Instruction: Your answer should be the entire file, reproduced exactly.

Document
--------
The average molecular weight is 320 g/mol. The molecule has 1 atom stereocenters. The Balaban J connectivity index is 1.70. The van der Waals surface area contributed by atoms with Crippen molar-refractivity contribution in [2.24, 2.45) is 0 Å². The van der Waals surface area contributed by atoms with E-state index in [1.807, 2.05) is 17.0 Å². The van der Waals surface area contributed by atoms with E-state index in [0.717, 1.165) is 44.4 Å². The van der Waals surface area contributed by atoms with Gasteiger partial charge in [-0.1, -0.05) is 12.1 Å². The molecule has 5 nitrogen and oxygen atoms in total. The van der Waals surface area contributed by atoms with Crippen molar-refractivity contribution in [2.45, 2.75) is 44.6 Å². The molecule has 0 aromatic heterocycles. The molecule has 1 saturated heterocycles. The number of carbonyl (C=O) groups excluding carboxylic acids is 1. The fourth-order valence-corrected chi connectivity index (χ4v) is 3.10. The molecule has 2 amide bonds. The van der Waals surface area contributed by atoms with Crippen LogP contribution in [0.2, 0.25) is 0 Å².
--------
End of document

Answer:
The average molecular weight is 320 g/mol. The molecule has 1 atom stereocenters. The Balaban J connectivity index is 1.70. The van der Waals surface area contributed by atoms with Crippen molar-refractivity contribution in [2.24, 2.45) is 0 Å². The van der Waals surface area contributed by atoms with E-state index in [1.807, 2.05) is 17.0 Å². The van der Waals surface area contributed by atoms with E-state index in [0.717, 1.165) is 44.4 Å². The van der Waals surface area contributed by atoms with Gasteiger partial charge in [-0.1, -0.05) is 12.1 Å². The molecule has 5 nitrogen and oxygen atoms in total. The van der Waals surface area contributed by atoms with Crippen molar-refractivity contribution in [2.45, 2.75) is 44.6 Å². The molecule has 0 aromatic heterocycles. The molecule has 1 saturated heterocycles. The number of carbonyl (C=O) groups excluding carboxylic acids is 1. The fourth-order valence-corrected chi connectivity index (χ4v) is 3.10. The molecule has 2 amide bonds. The van der Waals surface area contributed by atoms with Crippen LogP contribution in [0.2, 0.25) is 0 Å².